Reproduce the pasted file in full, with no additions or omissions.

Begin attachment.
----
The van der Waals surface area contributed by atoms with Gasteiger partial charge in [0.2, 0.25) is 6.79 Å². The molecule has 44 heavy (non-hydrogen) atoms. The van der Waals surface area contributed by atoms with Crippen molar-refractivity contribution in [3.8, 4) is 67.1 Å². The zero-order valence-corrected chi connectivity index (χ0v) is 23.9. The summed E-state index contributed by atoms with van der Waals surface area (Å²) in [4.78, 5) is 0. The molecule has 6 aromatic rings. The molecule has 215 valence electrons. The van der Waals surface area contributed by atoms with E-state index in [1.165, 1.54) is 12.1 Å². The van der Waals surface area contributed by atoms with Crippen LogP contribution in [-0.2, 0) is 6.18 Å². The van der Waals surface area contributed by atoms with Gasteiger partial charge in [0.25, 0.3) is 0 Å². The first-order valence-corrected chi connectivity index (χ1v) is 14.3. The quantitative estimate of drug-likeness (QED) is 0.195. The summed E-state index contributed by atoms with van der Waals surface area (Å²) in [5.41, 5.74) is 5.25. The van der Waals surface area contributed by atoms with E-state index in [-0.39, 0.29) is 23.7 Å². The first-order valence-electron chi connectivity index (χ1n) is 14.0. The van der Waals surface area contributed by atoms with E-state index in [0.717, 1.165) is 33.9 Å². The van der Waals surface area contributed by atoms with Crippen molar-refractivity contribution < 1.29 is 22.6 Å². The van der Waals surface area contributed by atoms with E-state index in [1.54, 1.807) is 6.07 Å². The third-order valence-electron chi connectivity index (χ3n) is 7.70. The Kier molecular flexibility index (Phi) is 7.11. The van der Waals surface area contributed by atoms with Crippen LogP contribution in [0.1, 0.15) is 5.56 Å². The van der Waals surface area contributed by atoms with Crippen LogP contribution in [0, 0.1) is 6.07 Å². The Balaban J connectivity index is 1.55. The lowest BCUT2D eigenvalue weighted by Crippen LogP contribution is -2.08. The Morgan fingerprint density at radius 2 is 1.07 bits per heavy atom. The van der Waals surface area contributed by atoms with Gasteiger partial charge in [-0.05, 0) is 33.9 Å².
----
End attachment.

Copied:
The van der Waals surface area contributed by atoms with Gasteiger partial charge in [0.2, 0.25) is 6.79 Å². The molecule has 44 heavy (non-hydrogen) atoms. The van der Waals surface area contributed by atoms with Crippen molar-refractivity contribution in [3.8, 4) is 67.1 Å². The zero-order valence-corrected chi connectivity index (χ0v) is 23.9. The summed E-state index contributed by atoms with van der Waals surface area (Å²) in [4.78, 5) is 0. The molecule has 6 aromatic rings. The molecule has 215 valence electrons. The van der Waals surface area contributed by atoms with E-state index in [1.165, 1.54) is 12.1 Å². The van der Waals surface area contributed by atoms with Crippen LogP contribution in [-0.2, 0) is 6.18 Å². The van der Waals surface area contributed by atoms with Gasteiger partial charge in [0.25, 0.3) is 0 Å². The first-order valence-corrected chi connectivity index (χ1v) is 14.3. The quantitative estimate of drug-likeness (QED) is 0.195. The summed E-state index contributed by atoms with van der Waals surface area (Å²) in [5.41, 5.74) is 5.25. The van der Waals surface area contributed by atoms with E-state index in [-0.39, 0.29) is 23.7 Å². The first-order valence-electron chi connectivity index (χ1n) is 14.0. The van der Waals surface area contributed by atoms with E-state index in [0.717, 1.165) is 33.9 Å². The van der Waals surface area contributed by atoms with Crippen molar-refractivity contribution < 1.29 is 22.6 Å². The van der Waals surface area contributed by atoms with E-state index in [1.54, 1.807) is 6.07 Å². The third-order valence-electron chi connectivity index (χ3n) is 7.70. The Kier molecular flexibility index (Phi) is 7.11. The van der Waals surface area contributed by atoms with Crippen LogP contribution in [0.1, 0.15) is 5.56 Å². The van der Waals surface area contributed by atoms with Crippen LogP contribution in [0, 0.1) is 6.07 Å². The Balaban J connectivity index is 1.55. The lowest BCUT2D eigenvalue weighted by Crippen LogP contribution is -2.08. The Morgan fingerprint density at radius 2 is 1.07 bits per heavy atom. The van der Waals surface area contributed by atoms with Gasteiger partial charge in [-0.05, 0) is 33.9 Å².